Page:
Photo by ISIPhotos.com
By IVES GALARCEP
Remember when one of the bigger complaints about the U.S. Men’s National Team was the notion of the “Empty Bucket” and the fact that Bob Bradley preferred a central midfield of Jermaine Jones and Michael Bradley? The argument back then was that it was too defensive a set-up, and the U.S. attack wasn’t as potent as it could be with that tandem in the middle.
Fast forward a year and a half and not only has the structure of the U.S. midfield still been built around Jones and Bradley, Klinsmann has taken things a step further by installing a deep-lying defensive midfielder to play behind Jones and Bradley. If the “Empty Bucket” was too defensive, some might call the newer version the “Empty Bus”.
The team’s attacking struggles suggest it might be time for Klinsmann to reconsider his preferences, and the U.S. coach appears ready to try out a central midfield without a pure defensive midfielder sitting behind Jones and Bradley.
“It’s very crucial, the partnership between Michael Bradley and Jermaine Jones. It’s really important that they over time develop a real fine-tuned understanding that when one goes forward and is attacking, the other has to secure him and stay back,” Klinsmann said in a recent episode of his Podcast. “Here and there they both end up in the opponent’s penalty area and you leave kind of a hole behind. Those are things we would love to work on in the near future, when we play both next to each other and maybe we play without a number six that secures them. It only works if one stays and the other goes, and this is very important. Hopefully now we have the time and more training sessions before a game to work on that, and I think in time if we develop that fine-tuned understanding between these two guys then we have a big plus.”
In other words, Klinsmann is open to making a big shift in his midfield philosophy, and we could see a more attack-minded midfield in the upcoming qualifiers than we have seen in previous USMNT matches.
As Klinsmann stated, the big concern about going with Jones and Bradley in the middle by themselves has been the fact that both players like to jump into the attack and if they don’t work out when one goes and one stays, then the U.S. midfield can get overstretched and exposed.
The tricky part is Klinsmann can’t just make one a No. 6, and force them to stay home, because both Jones and Bradley have good attacking qualities. Bradley is arguably the best passer in the U.S. midfield and can do damage with late runs, and Jones showed recently in the UEFA Champions League with Schalke that he can be a threat in the attack and provide some goals. What Bradley and Jones need to sort out is developing a good sense of when one can get forward and one can stay home.
What will it mean if Klinsmann does away with a pure No. 6 and hands Bradley and Jones the keys to the central midfield? It means being able to devote one more starting spot to a pure attacking player, which should help provide a boost for an attack that has struggled to generate chances.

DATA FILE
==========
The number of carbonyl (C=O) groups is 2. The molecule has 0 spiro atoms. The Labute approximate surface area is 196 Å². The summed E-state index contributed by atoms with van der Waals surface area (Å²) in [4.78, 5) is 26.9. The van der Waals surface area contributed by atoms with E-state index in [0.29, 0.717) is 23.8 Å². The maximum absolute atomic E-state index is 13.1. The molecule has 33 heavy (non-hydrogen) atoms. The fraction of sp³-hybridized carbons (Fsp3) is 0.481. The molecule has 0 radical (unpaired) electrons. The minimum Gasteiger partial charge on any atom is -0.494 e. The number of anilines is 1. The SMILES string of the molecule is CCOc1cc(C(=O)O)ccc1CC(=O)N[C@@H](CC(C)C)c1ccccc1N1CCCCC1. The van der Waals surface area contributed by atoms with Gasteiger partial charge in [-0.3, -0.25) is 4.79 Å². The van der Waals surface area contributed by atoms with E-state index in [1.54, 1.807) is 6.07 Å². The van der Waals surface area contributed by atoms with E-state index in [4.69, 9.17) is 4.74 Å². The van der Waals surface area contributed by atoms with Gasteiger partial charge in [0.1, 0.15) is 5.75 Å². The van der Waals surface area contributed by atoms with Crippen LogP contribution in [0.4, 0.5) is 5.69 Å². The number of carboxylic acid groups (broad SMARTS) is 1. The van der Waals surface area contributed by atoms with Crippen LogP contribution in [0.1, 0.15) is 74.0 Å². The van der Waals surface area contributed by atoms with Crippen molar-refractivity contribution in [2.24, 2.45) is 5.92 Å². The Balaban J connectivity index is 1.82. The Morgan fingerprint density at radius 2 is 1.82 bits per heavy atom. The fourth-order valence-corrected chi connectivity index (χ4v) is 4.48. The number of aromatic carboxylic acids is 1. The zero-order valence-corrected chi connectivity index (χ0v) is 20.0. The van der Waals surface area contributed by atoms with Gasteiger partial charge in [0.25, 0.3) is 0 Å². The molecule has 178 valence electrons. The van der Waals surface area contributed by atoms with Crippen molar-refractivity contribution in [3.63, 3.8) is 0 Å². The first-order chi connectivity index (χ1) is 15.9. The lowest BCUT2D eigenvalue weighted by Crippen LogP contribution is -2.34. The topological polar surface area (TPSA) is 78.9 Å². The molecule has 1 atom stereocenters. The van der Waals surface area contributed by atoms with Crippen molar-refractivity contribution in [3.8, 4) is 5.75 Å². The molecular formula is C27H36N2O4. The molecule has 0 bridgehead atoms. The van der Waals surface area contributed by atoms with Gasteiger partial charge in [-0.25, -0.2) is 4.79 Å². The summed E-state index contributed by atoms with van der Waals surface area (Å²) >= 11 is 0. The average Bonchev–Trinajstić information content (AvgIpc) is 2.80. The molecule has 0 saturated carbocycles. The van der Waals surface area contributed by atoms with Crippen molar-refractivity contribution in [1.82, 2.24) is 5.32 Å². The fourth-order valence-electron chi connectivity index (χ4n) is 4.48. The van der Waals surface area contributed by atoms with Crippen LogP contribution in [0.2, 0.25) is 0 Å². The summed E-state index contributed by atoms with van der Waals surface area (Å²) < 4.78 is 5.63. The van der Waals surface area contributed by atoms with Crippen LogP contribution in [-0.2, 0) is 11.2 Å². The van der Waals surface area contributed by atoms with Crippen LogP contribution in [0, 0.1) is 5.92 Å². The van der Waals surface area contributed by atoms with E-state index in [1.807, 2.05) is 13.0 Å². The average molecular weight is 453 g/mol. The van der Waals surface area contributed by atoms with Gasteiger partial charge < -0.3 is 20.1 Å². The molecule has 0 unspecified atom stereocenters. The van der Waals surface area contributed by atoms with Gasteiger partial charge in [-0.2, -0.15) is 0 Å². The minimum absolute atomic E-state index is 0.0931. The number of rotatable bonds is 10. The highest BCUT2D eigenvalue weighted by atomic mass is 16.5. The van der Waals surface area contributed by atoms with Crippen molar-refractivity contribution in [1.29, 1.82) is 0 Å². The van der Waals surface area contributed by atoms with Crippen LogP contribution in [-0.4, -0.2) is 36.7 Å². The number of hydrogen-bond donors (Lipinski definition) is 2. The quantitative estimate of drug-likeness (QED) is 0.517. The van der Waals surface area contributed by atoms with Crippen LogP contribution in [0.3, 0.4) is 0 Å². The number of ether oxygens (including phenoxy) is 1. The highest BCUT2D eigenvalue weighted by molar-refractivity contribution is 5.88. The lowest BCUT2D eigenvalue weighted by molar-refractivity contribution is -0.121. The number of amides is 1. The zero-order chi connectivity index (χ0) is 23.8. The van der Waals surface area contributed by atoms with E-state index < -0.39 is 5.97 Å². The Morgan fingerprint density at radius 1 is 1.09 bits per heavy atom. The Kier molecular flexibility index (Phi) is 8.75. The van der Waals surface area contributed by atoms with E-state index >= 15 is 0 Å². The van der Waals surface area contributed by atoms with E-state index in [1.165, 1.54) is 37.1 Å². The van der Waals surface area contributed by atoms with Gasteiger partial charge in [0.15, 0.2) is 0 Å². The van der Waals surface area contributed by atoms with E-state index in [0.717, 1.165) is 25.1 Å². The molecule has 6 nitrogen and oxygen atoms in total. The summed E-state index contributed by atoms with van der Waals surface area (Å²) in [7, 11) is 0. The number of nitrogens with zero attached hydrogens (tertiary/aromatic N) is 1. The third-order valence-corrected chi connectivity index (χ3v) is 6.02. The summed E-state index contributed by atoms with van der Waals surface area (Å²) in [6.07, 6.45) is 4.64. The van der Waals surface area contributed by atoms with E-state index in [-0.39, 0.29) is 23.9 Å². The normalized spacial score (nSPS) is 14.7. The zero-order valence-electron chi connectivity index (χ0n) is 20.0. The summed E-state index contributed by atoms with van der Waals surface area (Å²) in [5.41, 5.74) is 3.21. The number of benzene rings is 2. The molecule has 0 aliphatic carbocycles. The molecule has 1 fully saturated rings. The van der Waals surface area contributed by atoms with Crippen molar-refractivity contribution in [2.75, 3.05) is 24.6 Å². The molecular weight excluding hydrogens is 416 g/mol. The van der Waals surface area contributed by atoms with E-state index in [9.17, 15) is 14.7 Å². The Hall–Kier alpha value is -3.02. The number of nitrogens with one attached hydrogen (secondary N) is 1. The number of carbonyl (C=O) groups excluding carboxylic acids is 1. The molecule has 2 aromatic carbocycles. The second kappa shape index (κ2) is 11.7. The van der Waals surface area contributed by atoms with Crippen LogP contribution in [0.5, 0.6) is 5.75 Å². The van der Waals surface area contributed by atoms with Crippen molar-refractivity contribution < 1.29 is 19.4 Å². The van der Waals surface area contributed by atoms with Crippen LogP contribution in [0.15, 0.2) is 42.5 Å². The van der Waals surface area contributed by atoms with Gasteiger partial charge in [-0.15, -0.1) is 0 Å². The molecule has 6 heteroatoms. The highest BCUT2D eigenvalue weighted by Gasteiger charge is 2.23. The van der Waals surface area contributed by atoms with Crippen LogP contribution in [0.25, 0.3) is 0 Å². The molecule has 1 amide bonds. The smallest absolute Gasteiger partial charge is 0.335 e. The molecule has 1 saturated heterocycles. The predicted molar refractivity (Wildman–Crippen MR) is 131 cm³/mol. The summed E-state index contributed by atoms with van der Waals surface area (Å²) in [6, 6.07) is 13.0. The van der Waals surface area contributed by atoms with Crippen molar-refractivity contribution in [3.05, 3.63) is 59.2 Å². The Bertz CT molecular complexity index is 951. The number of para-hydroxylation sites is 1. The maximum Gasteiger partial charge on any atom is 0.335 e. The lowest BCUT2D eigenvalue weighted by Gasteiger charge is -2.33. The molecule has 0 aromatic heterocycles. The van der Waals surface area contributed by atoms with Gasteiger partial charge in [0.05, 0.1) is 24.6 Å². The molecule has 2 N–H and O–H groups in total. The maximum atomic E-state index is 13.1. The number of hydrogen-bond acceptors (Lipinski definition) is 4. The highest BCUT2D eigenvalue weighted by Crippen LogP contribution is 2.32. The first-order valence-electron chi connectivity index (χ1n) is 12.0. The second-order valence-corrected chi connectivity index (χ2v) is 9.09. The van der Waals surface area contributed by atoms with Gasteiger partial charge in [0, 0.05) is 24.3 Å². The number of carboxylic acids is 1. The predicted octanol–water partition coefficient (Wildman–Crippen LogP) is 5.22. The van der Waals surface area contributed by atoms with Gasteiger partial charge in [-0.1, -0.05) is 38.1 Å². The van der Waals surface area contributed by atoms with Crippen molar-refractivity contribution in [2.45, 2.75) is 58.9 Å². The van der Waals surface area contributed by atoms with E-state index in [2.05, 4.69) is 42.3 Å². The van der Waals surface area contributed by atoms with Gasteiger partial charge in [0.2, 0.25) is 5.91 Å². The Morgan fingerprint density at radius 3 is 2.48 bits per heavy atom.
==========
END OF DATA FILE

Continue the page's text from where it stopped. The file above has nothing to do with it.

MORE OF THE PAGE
That is assuming Klinsmann does use that extra space on a true attacker. As we have seen in the past with his experimentation with using defensive-minded midfielders like Danny Williams and Jose Torres in flank midfield roles. He could choose to go that route, particularly in Estadio Azteca against Mexico. For those who don’t remember, Klinsmann went with FOUR, not just there defensive-minded central midfielders (Jones, Beckerman, Williams and Torres) in the U.S. team’s 1-0 upset win over Mexico in a friendly last August.
With the stable of U.S. forwards in such good form you can see why Klinsmann might want to get more of an attacking element into the midfield. Jozy Altidore, Herculez Gomez, Eddie Johnson and Terrence Boyd have all scored goals recently and Klinsmann could be eager to take advantage of the good form of players like Altidore and Gomez by having an added attacking element in midfield.
So who would Klinsmann turn to? Brek Shea doesn’t look like a starting option given the fact he isn’t 90-minutes fit, but Graham Zusi looks like a possibility and veteran DaMarcus Beasley is playing his way into the conversation. The fact that Gomez is playing on the right wing for Santos Laguna bodes well for him being an option as a wide player. Klinsmann could also consider Joe Corona, who has been playing well and taking part in big matches with Club Tijuana.
Whoever Klinsmann turns to, it is still very much a positive sign that he is considering a change and considering doing away with the “Empty Bus”. That setup might get you a draw on the road, but for a team that needs a win against Costa Rica on March 22nd, the USMNT needs a stronger attack and this change just might help Klinsmann find that.
What do you think of this development? Excited to see Klinsmann considering a change to his midfield? Who would you start in midfield to help create more chances? Think Joe Corona is ready to step in and start, or would you prefer going with Graham Zusi or Damarcus Beasley?
Share your thoughts below.